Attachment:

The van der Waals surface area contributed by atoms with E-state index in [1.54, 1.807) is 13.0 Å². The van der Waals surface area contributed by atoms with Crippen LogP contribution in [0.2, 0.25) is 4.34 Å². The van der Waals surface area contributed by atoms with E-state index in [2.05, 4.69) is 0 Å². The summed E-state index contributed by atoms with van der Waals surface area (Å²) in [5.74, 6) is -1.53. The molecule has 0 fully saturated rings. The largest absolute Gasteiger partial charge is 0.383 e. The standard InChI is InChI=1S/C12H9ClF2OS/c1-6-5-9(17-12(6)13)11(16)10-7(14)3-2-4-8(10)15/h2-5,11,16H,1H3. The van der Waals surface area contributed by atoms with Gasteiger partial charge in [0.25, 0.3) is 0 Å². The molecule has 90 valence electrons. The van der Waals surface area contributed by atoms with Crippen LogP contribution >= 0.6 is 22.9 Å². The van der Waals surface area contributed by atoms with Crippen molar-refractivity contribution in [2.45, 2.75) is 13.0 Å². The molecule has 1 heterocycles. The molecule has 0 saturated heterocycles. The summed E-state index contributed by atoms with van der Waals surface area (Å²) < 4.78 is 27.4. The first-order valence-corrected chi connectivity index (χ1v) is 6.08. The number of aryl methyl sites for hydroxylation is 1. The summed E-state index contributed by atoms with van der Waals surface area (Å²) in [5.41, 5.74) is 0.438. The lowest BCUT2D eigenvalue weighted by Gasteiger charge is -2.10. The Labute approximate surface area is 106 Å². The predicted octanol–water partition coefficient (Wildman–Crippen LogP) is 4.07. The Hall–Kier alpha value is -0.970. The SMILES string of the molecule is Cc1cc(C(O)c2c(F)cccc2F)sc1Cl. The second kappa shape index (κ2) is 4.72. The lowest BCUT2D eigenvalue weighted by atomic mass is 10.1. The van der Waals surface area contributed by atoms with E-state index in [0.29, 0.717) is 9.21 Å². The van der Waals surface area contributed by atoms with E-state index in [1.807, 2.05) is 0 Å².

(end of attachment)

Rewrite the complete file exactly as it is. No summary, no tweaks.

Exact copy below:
The van der Waals surface area contributed by atoms with E-state index in [1.54, 1.807) is 13.0 Å². The van der Waals surface area contributed by atoms with Crippen LogP contribution in [0.2, 0.25) is 4.34 Å². The van der Waals surface area contributed by atoms with E-state index in [2.05, 4.69) is 0 Å². The summed E-state index contributed by atoms with van der Waals surface area (Å²) in [5.74, 6) is -1.53. The molecule has 0 fully saturated rings. The largest absolute Gasteiger partial charge is 0.383 e. The standard InChI is InChI=1S/C12H9ClF2OS/c1-6-5-9(17-12(6)13)11(16)10-7(14)3-2-4-8(10)15/h2-5,11,16H,1H3. The van der Waals surface area contributed by atoms with Gasteiger partial charge in [0.25, 0.3) is 0 Å². The molecule has 90 valence electrons. The van der Waals surface area contributed by atoms with Crippen LogP contribution >= 0.6 is 22.9 Å². The van der Waals surface area contributed by atoms with Crippen molar-refractivity contribution in [2.45, 2.75) is 13.0 Å². The molecule has 1 heterocycles. The molecule has 0 saturated heterocycles. The summed E-state index contributed by atoms with van der Waals surface area (Å²) < 4.78 is 27.4. The first-order valence-corrected chi connectivity index (χ1v) is 6.08. The number of aryl methyl sites for hydroxylation is 1. The summed E-state index contributed by atoms with van der Waals surface area (Å²) in [5.41, 5.74) is 0.438. The lowest BCUT2D eigenvalue weighted by Gasteiger charge is -2.10. The Labute approximate surface area is 106 Å². The predicted octanol–water partition coefficient (Wildman–Crippen LogP) is 4.07. The Hall–Kier alpha value is -0.970. The SMILES string of the molecule is Cc1cc(C(O)c2c(F)cccc2F)sc1Cl. The second kappa shape index (κ2) is 4.72. The lowest BCUT2D eigenvalue weighted by atomic mass is 10.1. The van der Waals surface area contributed by atoms with E-state index in [0.29, 0.717) is 9.21 Å². The van der Waals surface area contributed by atoms with E-state index in [1.807, 2.05) is 0 Å².